Where large game is concerned, much more elaborate rituals are commonplace, perhaps involving flaming braziers and the blowing of hunting horns. I shall never forget the ceremony that occurred in the middle of a vast Polish forest where I had shot a large wild boar on a driven day. The shoot was drawn to a temporary halt while the Guns, beaters and the team of foresters gathered in a semicircle around the carcass of the slain beast. I was then invited by the head forester to kneel before the mighty boar, headgear removed, while I was ritually beaten across the back with a pine frond, a twig of which was then placed between the animal’s large, curling tusks. One of the foresters then blew the “death of the Keiler” on the hunting horn in what was almost a religious rite.

I spoke no Polish, and the head forester no English, so by way of two interpreters I asked him how many boar of that size he might expect to take in a season. The answer came back, from Polish to German and then from German to English: “A season? We might get one like that in five years of hunting.” The reason for the ceremony suddenly became clear.

In the past it was commonplace for even the largest and grandest of shoots to lay out shot game, row upon row, for the guns to inspect at the end of the day. At a time when estate owners vied with each other as to who could kill the largest head of game in a day’s shooting, this was perhaps not entirely surprising, but many, if not most, smaller DIY and farm shoots continue to lay out the bag for the guns and beaters to see.

Admiring game

More importantly, to my mind, the game can be admired. For let us not forget that ours is a hunting sport in which there must be a quarry. Without a quarry, shooters are merely marksmen, and that which they shoot at may as well be inanimate targets. The more challenging the quarry, the more satisfying is the successful taking of it, and the greater the respect that the bird or beast should command. The opportunity to reflect upon and honour the game we have shot reconnects us as hunters with the quarry we hunt and, perhaps, with the wild places from which it has come.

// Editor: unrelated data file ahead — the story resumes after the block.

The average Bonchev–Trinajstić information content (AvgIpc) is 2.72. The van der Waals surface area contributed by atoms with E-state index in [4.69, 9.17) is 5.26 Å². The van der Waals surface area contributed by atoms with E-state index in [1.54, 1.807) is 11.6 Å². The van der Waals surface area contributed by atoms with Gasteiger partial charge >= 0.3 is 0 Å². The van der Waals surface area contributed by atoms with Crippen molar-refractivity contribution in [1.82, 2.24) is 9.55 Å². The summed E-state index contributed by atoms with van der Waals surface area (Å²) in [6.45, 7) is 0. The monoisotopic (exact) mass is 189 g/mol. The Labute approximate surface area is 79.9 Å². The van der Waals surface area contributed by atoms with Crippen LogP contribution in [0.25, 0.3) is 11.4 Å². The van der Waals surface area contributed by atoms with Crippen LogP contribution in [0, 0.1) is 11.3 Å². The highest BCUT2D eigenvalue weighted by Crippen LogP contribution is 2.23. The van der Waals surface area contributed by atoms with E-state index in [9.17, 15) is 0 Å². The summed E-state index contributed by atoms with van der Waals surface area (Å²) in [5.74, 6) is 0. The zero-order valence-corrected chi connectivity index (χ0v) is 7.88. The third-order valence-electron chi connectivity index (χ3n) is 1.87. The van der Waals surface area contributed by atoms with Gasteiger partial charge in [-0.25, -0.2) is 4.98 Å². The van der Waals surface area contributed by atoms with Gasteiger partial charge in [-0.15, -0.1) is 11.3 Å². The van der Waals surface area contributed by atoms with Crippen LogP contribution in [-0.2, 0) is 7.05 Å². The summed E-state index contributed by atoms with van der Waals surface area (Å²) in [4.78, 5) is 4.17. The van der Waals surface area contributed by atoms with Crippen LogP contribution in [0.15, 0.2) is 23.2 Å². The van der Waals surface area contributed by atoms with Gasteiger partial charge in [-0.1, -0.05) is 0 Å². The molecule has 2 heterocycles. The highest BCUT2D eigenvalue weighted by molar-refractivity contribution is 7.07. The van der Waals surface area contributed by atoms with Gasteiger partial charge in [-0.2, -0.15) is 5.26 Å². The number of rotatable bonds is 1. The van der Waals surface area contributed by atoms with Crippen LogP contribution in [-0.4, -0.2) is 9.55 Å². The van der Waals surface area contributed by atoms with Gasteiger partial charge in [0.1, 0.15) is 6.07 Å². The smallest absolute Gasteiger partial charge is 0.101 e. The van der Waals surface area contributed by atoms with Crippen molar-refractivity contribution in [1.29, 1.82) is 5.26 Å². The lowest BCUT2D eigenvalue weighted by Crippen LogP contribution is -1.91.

I feel that same reconnection with my quarry when I pluck and prepare what I have shot, checking out the condition of each bird, its age, its plumage and how it has been struck by the shot pattern. But then I was brought up a pot hunter under the strict instructions that it is the duty of the shooter to prepare the game he has shot and present it to the kitchen in an oven-ready state. (Read our guide to one-pot pheasant recipes.)

There is, of course, no point in suggesting that the clock be turned back. On the contrary, the game industry is to be commended in encouraging shoots to get their birds off the gamecart and into the chiller as soon as possible. And since public interest in eating game continues to increase, then somebody must be doing the right thing.

I hope that our smaller shoots continue to pay their respects at the end of a shoot day to the game they have shot, but where the large shoots are concerned, what about letting the guns have a look the other side of the gamelarder door if they would like to do so?

This article was originally published in 2014 and has been updated.